It’s not my intention to give full information or an extensive discussion on every theory. This website is intended to be a starting point and the main difference with other websites is the visual representation of the theory, which I hope will help get to grips with the theory. There are also links it the bottom to get your further research started.
Contextual Action Theory (CAT)
Lev Vygotsky, L. Valach & Young, R. A. 2002
Contextual Action Theory offers a conceptual framework is better known for being a useful theory for research. But bear with me, as it can be a powerful tool in guidance as well. I would strongly recommend watching the video below with Dr. Richard Young explaining his theory in a lot of detail, step by step. Ideally watch it before reading this page, and again after, so you can put what is on here and the video in context. I have written this page with strong reference to what Dr Young explains in the video, supported by what I explored in the links at the bottom.
Vygotski, Valach and Young argue that actions happen in context. Each behaviour we engage in implies and activity we undertake, which in turn implies a goal or goals. Several activities may help fulfil the goal of a project and several projects contribute to a fulfilling career, as the example below shows. Please bear in mind that on this page especially, illustrations are… illustrative in that reality is more complex that is represented on here. Please use them with that in mind.
Actions involve certain elements at the level of the activity, project and career:
- actions need to have meaning, they need to mean something to the person engaging in the action and/or others.
- actions also need functional steps to be taken to complete them and to bring them to a good end.
- actions imply either conscious and/or unconscious behaviours and resources we need to plan, conceptualise, ‘action’ and complete them.
The theory’s use in practice:
As mentioned before, this theory is often used in research, rather than career counselling. David Winter has developed an interesting way for using this theory in our day to day practice, which is worth exploring. He can see a function in helping the adviser and (when appropriate and useful) the client using this theory for reflection and analysis of the intervention and eventually, client and adviser needs.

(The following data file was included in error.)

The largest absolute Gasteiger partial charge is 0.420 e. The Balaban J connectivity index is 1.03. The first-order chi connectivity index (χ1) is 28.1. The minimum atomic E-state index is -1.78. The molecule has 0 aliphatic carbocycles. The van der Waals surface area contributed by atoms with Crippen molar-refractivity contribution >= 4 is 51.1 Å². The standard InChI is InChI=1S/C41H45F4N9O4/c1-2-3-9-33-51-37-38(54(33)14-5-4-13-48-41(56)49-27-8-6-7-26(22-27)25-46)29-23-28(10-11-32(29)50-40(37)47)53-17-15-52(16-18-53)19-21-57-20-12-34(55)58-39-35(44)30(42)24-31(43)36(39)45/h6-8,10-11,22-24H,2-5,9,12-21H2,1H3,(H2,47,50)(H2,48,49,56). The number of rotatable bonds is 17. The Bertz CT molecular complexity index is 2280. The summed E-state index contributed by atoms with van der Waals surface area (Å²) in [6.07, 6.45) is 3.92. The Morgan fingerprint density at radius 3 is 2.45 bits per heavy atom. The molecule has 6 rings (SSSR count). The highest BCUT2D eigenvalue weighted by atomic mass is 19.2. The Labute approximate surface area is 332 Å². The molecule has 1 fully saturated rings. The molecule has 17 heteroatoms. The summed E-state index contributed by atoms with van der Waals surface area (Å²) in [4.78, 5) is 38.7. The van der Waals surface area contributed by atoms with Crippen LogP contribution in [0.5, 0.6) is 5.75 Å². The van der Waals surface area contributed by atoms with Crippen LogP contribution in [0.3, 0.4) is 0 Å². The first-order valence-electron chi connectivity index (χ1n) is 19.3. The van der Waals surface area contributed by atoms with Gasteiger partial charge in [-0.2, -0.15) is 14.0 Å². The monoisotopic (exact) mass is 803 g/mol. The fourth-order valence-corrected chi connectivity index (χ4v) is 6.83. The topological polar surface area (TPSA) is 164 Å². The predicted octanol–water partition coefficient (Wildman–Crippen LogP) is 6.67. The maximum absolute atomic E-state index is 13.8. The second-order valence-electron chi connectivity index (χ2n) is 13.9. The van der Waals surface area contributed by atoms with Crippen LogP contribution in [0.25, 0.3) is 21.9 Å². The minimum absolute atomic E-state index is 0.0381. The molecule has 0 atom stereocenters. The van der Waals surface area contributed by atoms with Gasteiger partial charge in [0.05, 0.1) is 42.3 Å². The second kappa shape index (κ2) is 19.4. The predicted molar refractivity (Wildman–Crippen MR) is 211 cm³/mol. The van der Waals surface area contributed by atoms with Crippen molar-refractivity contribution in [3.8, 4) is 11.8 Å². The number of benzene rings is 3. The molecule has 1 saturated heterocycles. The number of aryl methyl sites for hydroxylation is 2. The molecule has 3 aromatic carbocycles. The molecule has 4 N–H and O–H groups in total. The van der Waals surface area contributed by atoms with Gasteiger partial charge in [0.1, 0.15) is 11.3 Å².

As mentioned above, CAT works well in the context of research and that David Winter has been able to pull this into the context of career guidance and who makes a number of really useful suggestions, with which I agree, having looked at this theory in more detail. He rightly claims that it would be useful for:
- Enriching reflective practice
- Exploring and moving towards a less simplistic concept of career planning and motivation
David Winter suggests the techniques of:
- Self -confrontation interviewing (which sounds worse than it is!!) – to explore how actions and projects are linked
- Perceptional positioning to help understand different perspectives and
- Planned behaviour to help clients see how different actions they have planned contribute to valuable projects and support them in implementing their ideas and agreed actions
(F. Winters on https://careersintheory.wordpress.com/2010/10/07/non-stop-action/ accessed on 11/04/2020)
My own interpretation of how to use this theory support his proposition and using the graphic above I would like to expand on this in more detail. The parameter of time is implied within the individual actions, which each take time to achieve. To explain both the graphic above and the theory in more detail, in the context of career guidance and counselling:
As an example, Activities (and their goals) on the side of the adviser could be;
- Part of one adviser project, such as ‘researching’ or ‘organising an interviewing space’
- Part of different Adviser projects, for example: ‘gathering more experience’